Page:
The Last of Us Review: A Story of Stealth and Scavenging
What’s pleasantly surprising, then, is how well the mechanics that grow a bit tedious in the single-player campaign translate to multiplayer. Dubbed “Factions,” it pits teams of four players against each other in some pretty standard deathmatch-style games. The two modes, “Supply Raid” and “Survivor,” seem to differ only in the number of respawns available to players: in Supply Raid, your team has a total of 20 respawns in a pool, and the losing team is the one that runs out first. Survivor includes no respawns.
The goal in each match is to seek out and destroy the members of the other faction, but how you go about doing so is actually the interesting part. The matches themselves are simple enough from a rules standpoint, and you’ll choose a loadout of guns at the outset. But like in the regular game, there are crafting materials scattered about the map and marked on the players’ minimap, and those items allow you to craft all the goodies Joel has access to in the campaign. Straight-up shooting works, but not particularly well, especially when you spawn with only a handful of bullets.
Actually finding and killing opponents successfully amounts to a careful game of cat and mouse. You have “listen mode” in multiplayer the same way Joel does, and you can use it to briefly see other players through walls — but it has to recharge and you can’t use it for long. Fights usually boil down to players huddled behind cover, trading the few bullets that have with them, while other members of their team attempt to flank the enemy. Strategic thinking is key, as is being quiet and stealthy, but that doesn’t mean you can’t go loud; craftable bombs, powerful guns and melee fighting are all available, too. You can even sprint, although it generates so much noise that, like gunfire, running will bring you up on everyone’s minimap.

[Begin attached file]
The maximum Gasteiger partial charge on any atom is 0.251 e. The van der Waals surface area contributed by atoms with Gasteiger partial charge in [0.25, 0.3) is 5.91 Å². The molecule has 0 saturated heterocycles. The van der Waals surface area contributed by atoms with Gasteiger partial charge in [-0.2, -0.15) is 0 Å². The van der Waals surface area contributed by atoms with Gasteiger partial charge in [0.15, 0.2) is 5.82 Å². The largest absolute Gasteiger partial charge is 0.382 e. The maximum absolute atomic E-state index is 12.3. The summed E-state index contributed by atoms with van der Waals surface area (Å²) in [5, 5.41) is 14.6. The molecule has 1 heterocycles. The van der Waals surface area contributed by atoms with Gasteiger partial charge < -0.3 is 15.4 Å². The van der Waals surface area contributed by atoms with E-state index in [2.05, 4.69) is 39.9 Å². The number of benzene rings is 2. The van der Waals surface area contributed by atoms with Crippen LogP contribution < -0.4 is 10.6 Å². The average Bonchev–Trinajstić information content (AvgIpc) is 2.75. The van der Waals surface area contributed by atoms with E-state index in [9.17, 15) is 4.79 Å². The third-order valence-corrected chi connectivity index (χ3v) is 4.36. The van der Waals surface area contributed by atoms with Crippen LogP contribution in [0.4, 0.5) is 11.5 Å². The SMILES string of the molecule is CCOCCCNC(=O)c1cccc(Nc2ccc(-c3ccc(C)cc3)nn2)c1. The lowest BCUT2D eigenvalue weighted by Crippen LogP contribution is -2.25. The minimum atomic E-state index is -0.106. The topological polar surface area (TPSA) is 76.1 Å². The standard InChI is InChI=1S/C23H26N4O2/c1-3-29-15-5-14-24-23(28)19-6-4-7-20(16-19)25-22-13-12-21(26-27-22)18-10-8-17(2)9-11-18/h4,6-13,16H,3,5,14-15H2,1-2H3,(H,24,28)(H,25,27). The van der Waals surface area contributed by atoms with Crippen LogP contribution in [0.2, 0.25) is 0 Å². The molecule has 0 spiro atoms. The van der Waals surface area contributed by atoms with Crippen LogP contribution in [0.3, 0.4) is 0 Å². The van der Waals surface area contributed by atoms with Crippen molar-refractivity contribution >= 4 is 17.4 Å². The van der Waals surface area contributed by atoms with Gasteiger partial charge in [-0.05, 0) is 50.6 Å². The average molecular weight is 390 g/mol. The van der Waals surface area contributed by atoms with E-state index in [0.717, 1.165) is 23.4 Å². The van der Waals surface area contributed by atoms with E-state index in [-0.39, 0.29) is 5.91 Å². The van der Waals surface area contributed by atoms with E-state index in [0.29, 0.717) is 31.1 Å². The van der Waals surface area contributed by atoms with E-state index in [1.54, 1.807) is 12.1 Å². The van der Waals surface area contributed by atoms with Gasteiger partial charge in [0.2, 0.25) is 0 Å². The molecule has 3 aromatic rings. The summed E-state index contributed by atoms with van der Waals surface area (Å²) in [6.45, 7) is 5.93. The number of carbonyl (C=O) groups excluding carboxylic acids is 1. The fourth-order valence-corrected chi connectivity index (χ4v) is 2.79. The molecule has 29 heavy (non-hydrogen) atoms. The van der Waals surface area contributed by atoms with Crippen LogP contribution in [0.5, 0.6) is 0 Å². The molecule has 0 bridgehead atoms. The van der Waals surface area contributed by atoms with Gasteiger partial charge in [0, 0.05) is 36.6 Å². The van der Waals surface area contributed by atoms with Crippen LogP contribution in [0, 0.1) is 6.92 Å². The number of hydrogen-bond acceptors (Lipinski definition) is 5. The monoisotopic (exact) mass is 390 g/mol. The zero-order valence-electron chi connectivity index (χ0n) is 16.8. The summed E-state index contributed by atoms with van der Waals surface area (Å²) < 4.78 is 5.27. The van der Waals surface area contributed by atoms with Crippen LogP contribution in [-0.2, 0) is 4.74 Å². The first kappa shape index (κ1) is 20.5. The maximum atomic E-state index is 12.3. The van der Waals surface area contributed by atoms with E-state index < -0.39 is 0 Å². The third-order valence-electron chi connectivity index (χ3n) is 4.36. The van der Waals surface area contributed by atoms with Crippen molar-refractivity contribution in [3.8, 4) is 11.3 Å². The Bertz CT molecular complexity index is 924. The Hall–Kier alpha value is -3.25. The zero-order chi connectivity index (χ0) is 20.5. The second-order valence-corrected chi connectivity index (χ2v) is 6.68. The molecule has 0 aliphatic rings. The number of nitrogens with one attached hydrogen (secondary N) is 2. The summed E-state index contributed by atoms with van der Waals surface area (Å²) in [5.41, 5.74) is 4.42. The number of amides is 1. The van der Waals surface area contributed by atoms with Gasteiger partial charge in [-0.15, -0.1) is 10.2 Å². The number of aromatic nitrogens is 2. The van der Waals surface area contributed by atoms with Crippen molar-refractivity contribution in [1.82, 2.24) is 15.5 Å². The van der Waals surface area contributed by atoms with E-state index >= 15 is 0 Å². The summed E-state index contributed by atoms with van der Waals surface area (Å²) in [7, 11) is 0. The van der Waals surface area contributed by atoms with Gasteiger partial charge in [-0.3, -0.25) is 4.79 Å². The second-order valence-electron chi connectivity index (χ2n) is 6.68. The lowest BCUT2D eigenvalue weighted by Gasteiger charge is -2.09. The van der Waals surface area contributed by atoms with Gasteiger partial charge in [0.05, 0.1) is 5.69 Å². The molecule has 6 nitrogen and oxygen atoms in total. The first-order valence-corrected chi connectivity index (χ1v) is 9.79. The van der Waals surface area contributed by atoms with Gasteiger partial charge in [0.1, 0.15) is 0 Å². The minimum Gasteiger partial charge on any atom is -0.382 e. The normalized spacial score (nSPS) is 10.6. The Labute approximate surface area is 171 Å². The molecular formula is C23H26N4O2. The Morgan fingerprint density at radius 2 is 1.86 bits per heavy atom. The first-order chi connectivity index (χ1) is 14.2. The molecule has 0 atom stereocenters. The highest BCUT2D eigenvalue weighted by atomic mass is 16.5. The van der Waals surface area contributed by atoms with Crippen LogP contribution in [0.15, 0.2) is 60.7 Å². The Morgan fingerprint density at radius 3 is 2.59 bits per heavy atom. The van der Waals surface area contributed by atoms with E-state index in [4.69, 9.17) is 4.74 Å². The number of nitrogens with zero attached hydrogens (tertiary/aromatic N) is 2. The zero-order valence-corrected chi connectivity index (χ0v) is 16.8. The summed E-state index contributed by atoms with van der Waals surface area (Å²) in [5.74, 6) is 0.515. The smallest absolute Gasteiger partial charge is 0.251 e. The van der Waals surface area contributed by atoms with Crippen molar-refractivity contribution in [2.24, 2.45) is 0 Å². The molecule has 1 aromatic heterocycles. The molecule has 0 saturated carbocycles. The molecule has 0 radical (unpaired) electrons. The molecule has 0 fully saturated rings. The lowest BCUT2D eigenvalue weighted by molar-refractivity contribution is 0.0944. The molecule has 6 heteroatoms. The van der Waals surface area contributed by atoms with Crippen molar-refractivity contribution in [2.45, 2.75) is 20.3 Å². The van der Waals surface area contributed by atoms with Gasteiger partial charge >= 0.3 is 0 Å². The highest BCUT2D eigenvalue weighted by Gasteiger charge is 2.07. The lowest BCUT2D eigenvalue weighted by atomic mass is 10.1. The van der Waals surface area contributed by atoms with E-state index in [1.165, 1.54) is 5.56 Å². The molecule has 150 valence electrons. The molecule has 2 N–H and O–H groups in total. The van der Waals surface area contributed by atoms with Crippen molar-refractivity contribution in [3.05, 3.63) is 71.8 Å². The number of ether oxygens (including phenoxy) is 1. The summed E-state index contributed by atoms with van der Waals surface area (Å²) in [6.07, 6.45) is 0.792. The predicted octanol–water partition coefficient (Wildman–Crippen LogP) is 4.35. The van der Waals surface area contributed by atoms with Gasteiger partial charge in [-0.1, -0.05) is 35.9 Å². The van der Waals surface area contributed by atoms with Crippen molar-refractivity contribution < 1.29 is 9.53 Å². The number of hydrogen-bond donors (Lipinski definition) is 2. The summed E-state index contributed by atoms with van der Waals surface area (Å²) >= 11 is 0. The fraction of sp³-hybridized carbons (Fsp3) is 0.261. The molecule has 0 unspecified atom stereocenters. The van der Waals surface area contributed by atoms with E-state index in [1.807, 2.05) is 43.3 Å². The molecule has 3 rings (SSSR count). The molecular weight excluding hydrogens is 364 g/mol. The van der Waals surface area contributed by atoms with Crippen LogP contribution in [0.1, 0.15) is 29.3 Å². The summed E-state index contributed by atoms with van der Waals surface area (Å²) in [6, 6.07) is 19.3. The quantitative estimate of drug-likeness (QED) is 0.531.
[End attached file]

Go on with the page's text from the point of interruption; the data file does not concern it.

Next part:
The goal of all this fighting isn’t necessarily to rack up kills, although that’s important, too. Playing well and looting the bodies of your enemies results in gathering “parts,” which then can be converted to “supplies.” Leveling up in The Last of Us isn’t done through experience points or by stats, but through the growth of your “clan” as you successfully bring supplies back after each battle.
You never get to see this clan represented as anything but dots, but all the parts you don’t use in-game to purchase ammo, upgrades or armor increase your clan population, and if you can keep them well-fed by bringing back enough stuff, you’ll continue to unlock new weapons, customizations, and perks that can be added to your loadout. Altogether, the metagame is actually pretty good at putting hard choices to the player, because while you might find yourself able to buy body armor in the middle of a fight, or upgrade your guns to make them more effective, you’re potentially sacrificing supplies for your clan. And clan members can starve or get sick or killed, too, and can complete missions for additional benefits as you gain more and more members. Their success is determined by your success in battles with other goals, and all of it leads to more unlockables and better gear.